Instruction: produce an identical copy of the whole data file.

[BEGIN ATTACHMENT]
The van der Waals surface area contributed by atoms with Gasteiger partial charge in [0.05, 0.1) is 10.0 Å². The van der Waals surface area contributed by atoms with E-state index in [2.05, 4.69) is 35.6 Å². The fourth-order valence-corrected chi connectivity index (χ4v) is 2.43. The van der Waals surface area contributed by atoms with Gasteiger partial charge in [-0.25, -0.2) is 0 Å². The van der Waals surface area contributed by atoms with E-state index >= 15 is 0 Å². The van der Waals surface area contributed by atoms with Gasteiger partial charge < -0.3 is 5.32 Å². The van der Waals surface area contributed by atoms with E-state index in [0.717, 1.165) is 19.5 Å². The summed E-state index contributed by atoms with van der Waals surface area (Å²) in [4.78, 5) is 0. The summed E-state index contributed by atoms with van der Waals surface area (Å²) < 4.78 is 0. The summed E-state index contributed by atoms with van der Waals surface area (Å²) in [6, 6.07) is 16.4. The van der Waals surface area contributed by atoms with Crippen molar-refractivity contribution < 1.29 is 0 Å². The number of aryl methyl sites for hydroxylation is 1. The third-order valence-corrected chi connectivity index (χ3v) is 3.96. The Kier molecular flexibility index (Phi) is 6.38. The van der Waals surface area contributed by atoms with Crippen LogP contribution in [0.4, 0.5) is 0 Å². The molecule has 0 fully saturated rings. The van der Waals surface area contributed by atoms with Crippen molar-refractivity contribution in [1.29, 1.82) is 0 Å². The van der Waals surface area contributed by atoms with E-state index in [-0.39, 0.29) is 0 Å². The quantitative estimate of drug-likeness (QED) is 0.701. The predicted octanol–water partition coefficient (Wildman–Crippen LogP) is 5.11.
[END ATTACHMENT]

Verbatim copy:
The van der Waals surface area contributed by atoms with Gasteiger partial charge in [0.05, 0.1) is 10.0 Å². The van der Waals surface area contributed by atoms with E-state index in [2.05, 4.69) is 35.6 Å². The fourth-order valence-corrected chi connectivity index (χ4v) is 2.43. The van der Waals surface area contributed by atoms with Gasteiger partial charge in [-0.25, -0.2) is 0 Å². The van der Waals surface area contributed by atoms with E-state index >= 15 is 0 Å². The van der Waals surface area contributed by atoms with Gasteiger partial charge < -0.3 is 5.32 Å². The van der Waals surface area contributed by atoms with E-state index in [0.717, 1.165) is 19.5 Å². The summed E-state index contributed by atoms with van der Waals surface area (Å²) in [4.78, 5) is 0. The summed E-state index contributed by atoms with van der Waals surface area (Å²) < 4.78 is 0. The summed E-state index contributed by atoms with van der Waals surface area (Å²) in [6, 6.07) is 16.4. The van der Waals surface area contributed by atoms with Crippen molar-refractivity contribution < 1.29 is 0 Å². The number of aryl methyl sites for hydroxylation is 1. The third-order valence-corrected chi connectivity index (χ3v) is 3.96. The Kier molecular flexibility index (Phi) is 6.38. The van der Waals surface area contributed by atoms with Crippen LogP contribution in [0.4, 0.5) is 0 Å². The molecule has 0 fully saturated rings. The van der Waals surface area contributed by atoms with Crippen molar-refractivity contribution in [1.29, 1.82) is 0 Å². The van der Waals surface area contributed by atoms with E-state index in [-0.39, 0.29) is 0 Å². The quantitative estimate of drug-likeness (QED) is 0.701. The predicted octanol–water partition coefficient (Wildman–Crippen LogP) is 5.11.